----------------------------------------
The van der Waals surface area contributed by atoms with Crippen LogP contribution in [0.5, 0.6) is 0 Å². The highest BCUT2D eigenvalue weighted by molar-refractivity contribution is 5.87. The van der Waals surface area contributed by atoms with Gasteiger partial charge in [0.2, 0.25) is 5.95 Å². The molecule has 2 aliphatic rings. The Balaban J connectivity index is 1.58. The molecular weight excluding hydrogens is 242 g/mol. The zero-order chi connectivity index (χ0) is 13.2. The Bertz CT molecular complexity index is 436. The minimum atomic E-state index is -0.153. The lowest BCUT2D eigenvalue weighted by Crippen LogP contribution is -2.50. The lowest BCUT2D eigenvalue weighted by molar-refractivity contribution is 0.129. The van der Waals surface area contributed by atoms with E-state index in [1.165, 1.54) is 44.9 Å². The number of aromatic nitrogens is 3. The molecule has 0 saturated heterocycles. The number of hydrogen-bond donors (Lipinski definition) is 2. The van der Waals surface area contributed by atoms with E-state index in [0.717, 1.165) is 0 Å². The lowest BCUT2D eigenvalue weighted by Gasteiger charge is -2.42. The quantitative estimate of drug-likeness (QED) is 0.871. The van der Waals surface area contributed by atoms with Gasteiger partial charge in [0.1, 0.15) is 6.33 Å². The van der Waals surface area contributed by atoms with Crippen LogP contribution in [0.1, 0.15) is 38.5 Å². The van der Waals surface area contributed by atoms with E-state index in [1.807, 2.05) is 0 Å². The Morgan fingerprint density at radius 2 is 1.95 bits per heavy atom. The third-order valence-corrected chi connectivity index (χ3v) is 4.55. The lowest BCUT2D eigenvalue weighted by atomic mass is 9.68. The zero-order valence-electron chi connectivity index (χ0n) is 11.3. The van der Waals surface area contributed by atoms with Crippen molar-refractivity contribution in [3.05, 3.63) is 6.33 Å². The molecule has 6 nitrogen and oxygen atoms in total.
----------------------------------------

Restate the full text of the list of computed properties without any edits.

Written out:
The van der Waals surface area contributed by atoms with Crippen LogP contribution in [0.5, 0.6) is 0 Å². The highest BCUT2D eigenvalue weighted by molar-refractivity contribution is 5.87. The van der Waals surface area contributed by atoms with Gasteiger partial charge in [0.2, 0.25) is 5.95 Å². The molecule has 2 aliphatic rings. The Balaban J connectivity index is 1.58. The molecular weight excluding hydrogens is 242 g/mol. The zero-order chi connectivity index (χ0) is 13.2. The Bertz CT molecular complexity index is 436. The minimum atomic E-state index is -0.153. The lowest BCUT2D eigenvalue weighted by Crippen LogP contribution is -2.50. The lowest BCUT2D eigenvalue weighted by molar-refractivity contribution is 0.129. The van der Waals surface area contributed by atoms with E-state index in [1.165, 1.54) is 44.9 Å². The number of aromatic nitrogens is 3. The molecule has 0 saturated heterocycles. The number of hydrogen-bond donors (Lipinski definition) is 2. The van der Waals surface area contributed by atoms with E-state index in [0.717, 1.165) is 0 Å². The lowest BCUT2D eigenvalue weighted by Gasteiger charge is -2.42. The quantitative estimate of drug-likeness (QED) is 0.871. The van der Waals surface area contributed by atoms with Gasteiger partial charge in [0.1, 0.15) is 6.33 Å². The van der Waals surface area contributed by atoms with Crippen LogP contribution in [0.1, 0.15) is 38.5 Å². The van der Waals surface area contributed by atoms with E-state index in [1.807, 2.05) is 0 Å². The Morgan fingerprint density at radius 2 is 1.95 bits per heavy atom. The third-order valence-corrected chi connectivity index (χ3v) is 4.55. The lowest BCUT2D eigenvalue weighted by atomic mass is 9.68. The zero-order valence-electron chi connectivity index (χ0n) is 11.3. The van der Waals surface area contributed by atoms with Crippen molar-refractivity contribution in [3.05, 3.63) is 6.33 Å². The molecule has 6 nitrogen and oxygen atoms in total.